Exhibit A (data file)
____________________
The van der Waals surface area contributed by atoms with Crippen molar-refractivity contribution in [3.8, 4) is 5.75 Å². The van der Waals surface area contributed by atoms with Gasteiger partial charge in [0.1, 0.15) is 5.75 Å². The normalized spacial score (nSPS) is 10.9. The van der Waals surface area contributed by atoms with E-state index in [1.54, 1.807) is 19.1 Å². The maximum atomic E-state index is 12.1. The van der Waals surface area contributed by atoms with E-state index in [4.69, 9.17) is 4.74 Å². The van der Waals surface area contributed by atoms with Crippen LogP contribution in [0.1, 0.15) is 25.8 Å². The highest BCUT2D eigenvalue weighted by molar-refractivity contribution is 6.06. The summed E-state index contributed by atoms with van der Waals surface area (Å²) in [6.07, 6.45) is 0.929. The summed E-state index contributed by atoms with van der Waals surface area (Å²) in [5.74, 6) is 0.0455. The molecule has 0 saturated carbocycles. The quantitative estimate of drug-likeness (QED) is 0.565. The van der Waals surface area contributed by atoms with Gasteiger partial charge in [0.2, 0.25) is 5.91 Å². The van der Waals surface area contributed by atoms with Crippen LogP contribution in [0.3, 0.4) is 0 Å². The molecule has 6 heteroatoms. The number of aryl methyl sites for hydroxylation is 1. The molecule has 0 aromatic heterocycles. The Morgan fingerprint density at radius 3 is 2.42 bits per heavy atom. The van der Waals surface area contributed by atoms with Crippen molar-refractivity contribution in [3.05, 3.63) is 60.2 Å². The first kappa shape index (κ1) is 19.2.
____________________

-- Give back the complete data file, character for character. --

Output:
The van der Waals surface area contributed by atoms with Crippen molar-refractivity contribution in [3.8, 4) is 5.75 Å². The van der Waals surface area contributed by atoms with Gasteiger partial charge in [0.1, 0.15) is 5.75 Å². The normalized spacial score (nSPS) is 10.9. The van der Waals surface area contributed by atoms with E-state index in [1.54, 1.807) is 19.1 Å². The maximum atomic E-state index is 12.1. The van der Waals surface area contributed by atoms with E-state index in [4.69, 9.17) is 4.74 Å². The van der Waals surface area contributed by atoms with Crippen LogP contribution in [0.1, 0.15) is 25.8 Å². The highest BCUT2D eigenvalue weighted by molar-refractivity contribution is 6.06. The summed E-state index contributed by atoms with van der Waals surface area (Å²) in [6.07, 6.45) is 0.929. The summed E-state index contributed by atoms with van der Waals surface area (Å²) in [5.74, 6) is 0.0455. The molecule has 0 saturated carbocycles. The quantitative estimate of drug-likeness (QED) is 0.565. The van der Waals surface area contributed by atoms with Gasteiger partial charge in [0.2, 0.25) is 5.91 Å². The van der Waals surface area contributed by atoms with Crippen LogP contribution in [0.3, 0.4) is 0 Å². The molecule has 6 heteroatoms. The number of aryl methyl sites for hydroxylation is 1. The molecule has 0 aromatic heterocycles. The Morgan fingerprint density at radius 3 is 2.42 bits per heavy atom. The van der Waals surface area contributed by atoms with Crippen molar-refractivity contribution in [3.05, 3.63) is 60.2 Å². The first kappa shape index (κ1) is 19.2.